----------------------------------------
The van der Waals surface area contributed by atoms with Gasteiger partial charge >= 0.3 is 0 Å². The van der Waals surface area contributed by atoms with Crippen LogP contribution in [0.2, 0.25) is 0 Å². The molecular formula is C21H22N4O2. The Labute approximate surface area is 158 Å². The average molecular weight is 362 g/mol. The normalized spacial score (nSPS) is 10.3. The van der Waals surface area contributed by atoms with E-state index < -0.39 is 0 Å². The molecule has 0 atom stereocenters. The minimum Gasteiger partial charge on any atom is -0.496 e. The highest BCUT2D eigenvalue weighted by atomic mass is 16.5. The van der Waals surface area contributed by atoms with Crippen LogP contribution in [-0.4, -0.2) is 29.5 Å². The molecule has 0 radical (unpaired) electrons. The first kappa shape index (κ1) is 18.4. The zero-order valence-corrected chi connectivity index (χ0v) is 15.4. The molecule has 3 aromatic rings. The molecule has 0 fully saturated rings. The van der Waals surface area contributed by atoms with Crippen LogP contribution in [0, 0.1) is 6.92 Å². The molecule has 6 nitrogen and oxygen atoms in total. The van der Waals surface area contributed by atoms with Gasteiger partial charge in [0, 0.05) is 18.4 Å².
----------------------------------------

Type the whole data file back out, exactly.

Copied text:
The van der Waals surface area contributed by atoms with Gasteiger partial charge >= 0.3 is 0 Å². The van der Waals surface area contributed by atoms with Crippen LogP contribution in [0.2, 0.25) is 0 Å². The molecular formula is C21H22N4O2. The Labute approximate surface area is 158 Å². The average molecular weight is 362 g/mol. The normalized spacial score (nSPS) is 10.3. The van der Waals surface area contributed by atoms with E-state index < -0.39 is 0 Å². The molecule has 0 atom stereocenters. The minimum Gasteiger partial charge on any atom is -0.496 e. The highest BCUT2D eigenvalue weighted by atomic mass is 16.5. The van der Waals surface area contributed by atoms with Crippen LogP contribution in [-0.4, -0.2) is 29.5 Å². The molecule has 0 radical (unpaired) electrons. The first kappa shape index (κ1) is 18.4. The zero-order valence-corrected chi connectivity index (χ0v) is 15.4. The molecule has 3 aromatic rings. The molecule has 0 fully saturated rings. The van der Waals surface area contributed by atoms with Crippen LogP contribution in [0, 0.1) is 6.92 Å². The molecule has 6 nitrogen and oxygen atoms in total. The van der Waals surface area contributed by atoms with Gasteiger partial charge in [0, 0.05) is 18.4 Å².